I said back on the rope! Yes, you see? The problem with the safety net is that it also catches the aforementioned perverts, who simply refuse to help themselves to greater happiness through exchange. Imagine a lazy circus student who doesn’t even try to walk the rope, tumbling straight off every time and using the safety net as a big hammock until somebody prods him off. That’s a good reason not to make the safety net too comfortable. Make it out of some kind of tough material so it chafes the skin, or, better yet, rig it up like the rope-beds in the hostel described by Sam Weller in the Pickwick Papers: every morning the ropes go slack and oversleepers are dropped onto the hard wood.
The above should give you everything you need not only to achieve happiness but also to build the good society. So why is there so much debate about political economy? Because people don’t understand these simple principles. Maybe they didn’t read The Constitution of Liberty, because it was too long. Now they can read this blog post, which is much shorter with no loss in content.
Take Mitt Romney. He recently got into trouble for saying he wasn’t concerned about the very poor, because there was a safety net for them. That’s perfectly sensible, as I have proven. People like Paul Krugman might come whinging with their statistics about tax rates and poverty, but they ought to listen to Adam Smith, who said ‘I have no great faith in political arithmetic’ (Wealth of Nations, Book IV, Chapter V). The theory I’ve just fully outlined requires no reference to numbers; it’s a piece of folk psychology. Treating it as some kind of scientific theory, tractable in terms of quantitative laws with specific values for its variables runs it straight into the objection that all attempts to do so hitherto have rendered it either false or so generic as to be vacuous (see my previous post, which asserts the same point, also without evidence). Let’s never talk about that again either.
Back to Romney, who next said something even more sensible, which is that if there are holes in the safety net, he’s happy to repair them. Good thinking! Imagine if the circus school net-maker wasn’t vigilant! The real problem is the next thing he said, which is that he wants to focus on the middle classes, rather than the very poor or the very rich. Certainly focusing on the very rich would be silly and pointless. They’re miles above the safety net! They’re not just walking the tightrope; they’re flying over it, somersaulting off unicycles and pogo sticks with big goofy grins on their faces. The middle classes are also above the tightrope, leaping up to swing on trapezes at various levels. But that means Romney’s idea is foolish. If government starts trying to help the middle classes, this will involve putting safety nets at different levels above the tightrope instead of below it! But if you do that, the nets will get in the way of the performances! This is what economists call ‘crowding out’.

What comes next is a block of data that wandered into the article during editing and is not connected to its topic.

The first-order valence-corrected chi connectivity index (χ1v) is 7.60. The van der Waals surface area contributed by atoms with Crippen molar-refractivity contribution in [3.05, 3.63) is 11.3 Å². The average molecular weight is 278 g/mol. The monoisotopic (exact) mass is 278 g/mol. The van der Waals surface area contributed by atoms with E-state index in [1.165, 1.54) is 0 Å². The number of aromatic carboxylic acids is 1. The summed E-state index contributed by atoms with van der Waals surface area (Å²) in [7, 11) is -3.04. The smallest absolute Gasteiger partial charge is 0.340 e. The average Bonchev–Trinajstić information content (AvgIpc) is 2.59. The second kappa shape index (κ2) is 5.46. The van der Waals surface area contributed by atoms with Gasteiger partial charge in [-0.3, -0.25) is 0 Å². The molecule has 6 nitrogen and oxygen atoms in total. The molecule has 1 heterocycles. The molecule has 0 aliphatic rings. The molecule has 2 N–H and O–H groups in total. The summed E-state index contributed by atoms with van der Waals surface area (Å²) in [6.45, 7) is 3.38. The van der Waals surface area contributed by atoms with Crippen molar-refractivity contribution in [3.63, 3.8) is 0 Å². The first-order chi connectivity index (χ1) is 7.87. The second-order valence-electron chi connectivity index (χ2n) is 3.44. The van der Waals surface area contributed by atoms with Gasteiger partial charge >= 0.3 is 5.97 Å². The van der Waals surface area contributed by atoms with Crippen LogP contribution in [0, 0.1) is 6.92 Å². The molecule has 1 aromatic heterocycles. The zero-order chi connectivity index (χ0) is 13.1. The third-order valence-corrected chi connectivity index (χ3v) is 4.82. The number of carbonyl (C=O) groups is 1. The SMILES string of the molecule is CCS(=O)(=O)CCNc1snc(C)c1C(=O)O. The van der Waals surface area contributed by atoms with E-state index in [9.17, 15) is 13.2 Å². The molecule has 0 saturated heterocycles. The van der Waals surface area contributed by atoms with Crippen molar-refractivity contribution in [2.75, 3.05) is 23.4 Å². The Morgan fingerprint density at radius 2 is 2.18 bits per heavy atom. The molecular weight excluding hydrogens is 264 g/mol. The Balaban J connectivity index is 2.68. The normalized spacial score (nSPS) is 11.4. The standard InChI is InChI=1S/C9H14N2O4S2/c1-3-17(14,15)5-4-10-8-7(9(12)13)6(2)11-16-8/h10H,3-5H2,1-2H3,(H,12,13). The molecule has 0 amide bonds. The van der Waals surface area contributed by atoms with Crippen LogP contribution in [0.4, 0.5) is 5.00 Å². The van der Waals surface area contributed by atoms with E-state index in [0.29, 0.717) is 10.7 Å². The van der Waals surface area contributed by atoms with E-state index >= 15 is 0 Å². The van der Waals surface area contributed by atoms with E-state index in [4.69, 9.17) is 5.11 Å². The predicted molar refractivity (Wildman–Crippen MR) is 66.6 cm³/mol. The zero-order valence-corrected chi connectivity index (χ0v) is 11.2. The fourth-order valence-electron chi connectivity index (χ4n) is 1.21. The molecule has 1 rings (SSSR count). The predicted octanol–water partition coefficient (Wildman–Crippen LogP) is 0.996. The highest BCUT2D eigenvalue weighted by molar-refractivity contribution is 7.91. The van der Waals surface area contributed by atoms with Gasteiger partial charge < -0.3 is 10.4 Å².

In conclusion, Romney’s views are horribly confused and show a basic failure to understand political economy, which consists, to recap, of the following two principles: (1) people make themselves happier by exchanging, and (2) government’s only role is to provide a safety net for people who suck at exchanging. Deviating from these principles, Romney will end up wrapping up the whole circus in safety nets like a crazy incontinent spider.
Perhaps, however, his social philosophy is not the one I have just outlined. Maybe he is applying some heretical social philosophy, one that draws from a stock of concepts going beyond those of exchange and safety nets. If so, he must tell us so, and what his new, deviant social philosophy is. But then he also shouldn’t confuse the matter by using a term like ‘safety net’, which immediately signals commitment to a classical theory admirable in its straightforwardness, if nothing else.